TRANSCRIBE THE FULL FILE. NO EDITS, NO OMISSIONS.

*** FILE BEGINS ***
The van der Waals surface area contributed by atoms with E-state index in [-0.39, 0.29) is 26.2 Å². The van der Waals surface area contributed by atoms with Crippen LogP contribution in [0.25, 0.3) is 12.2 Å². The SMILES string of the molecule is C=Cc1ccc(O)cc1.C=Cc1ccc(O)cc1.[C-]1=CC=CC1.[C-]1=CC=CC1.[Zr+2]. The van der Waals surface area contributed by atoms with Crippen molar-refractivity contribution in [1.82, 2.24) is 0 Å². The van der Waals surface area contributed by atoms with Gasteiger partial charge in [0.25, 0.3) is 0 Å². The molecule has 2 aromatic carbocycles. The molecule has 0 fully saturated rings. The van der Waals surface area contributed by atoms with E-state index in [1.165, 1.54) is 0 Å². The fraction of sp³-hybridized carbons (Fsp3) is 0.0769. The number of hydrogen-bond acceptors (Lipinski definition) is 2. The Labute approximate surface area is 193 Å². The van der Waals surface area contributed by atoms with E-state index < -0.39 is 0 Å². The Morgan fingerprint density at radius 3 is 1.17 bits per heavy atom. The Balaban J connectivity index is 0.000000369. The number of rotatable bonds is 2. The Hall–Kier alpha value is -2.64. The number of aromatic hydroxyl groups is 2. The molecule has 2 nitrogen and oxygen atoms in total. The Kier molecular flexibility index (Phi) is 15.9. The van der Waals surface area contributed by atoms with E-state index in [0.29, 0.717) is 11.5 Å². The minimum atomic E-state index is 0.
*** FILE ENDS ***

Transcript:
The van der Waals surface area contributed by atoms with E-state index in [-0.39, 0.29) is 26.2 Å². The van der Waals surface area contributed by atoms with Crippen LogP contribution in [0.25, 0.3) is 12.2 Å². The SMILES string of the molecule is C=Cc1ccc(O)cc1.C=Cc1ccc(O)cc1.[C-]1=CC=CC1.[C-]1=CC=CC1.[Zr+2]. The van der Waals surface area contributed by atoms with Crippen molar-refractivity contribution in [1.82, 2.24) is 0 Å². The van der Waals surface area contributed by atoms with Gasteiger partial charge in [0.25, 0.3) is 0 Å². The molecule has 2 aromatic carbocycles. The molecule has 0 fully saturated rings. The van der Waals surface area contributed by atoms with E-state index in [1.165, 1.54) is 0 Å². The fraction of sp³-hybridized carbons (Fsp3) is 0.0769. The number of hydrogen-bond acceptors (Lipinski definition) is 2. The Labute approximate surface area is 193 Å². The van der Waals surface area contributed by atoms with E-state index < -0.39 is 0 Å². The Morgan fingerprint density at radius 3 is 1.17 bits per heavy atom. The Balaban J connectivity index is 0.000000369. The number of rotatable bonds is 2. The Hall–Kier alpha value is -2.64. The number of aromatic hydroxyl groups is 2. The molecule has 2 nitrogen and oxygen atoms in total. The Kier molecular flexibility index (Phi) is 15.9. The van der Waals surface area contributed by atoms with E-state index in [0.29, 0.717) is 11.5 Å². The minimum atomic E-state index is 0.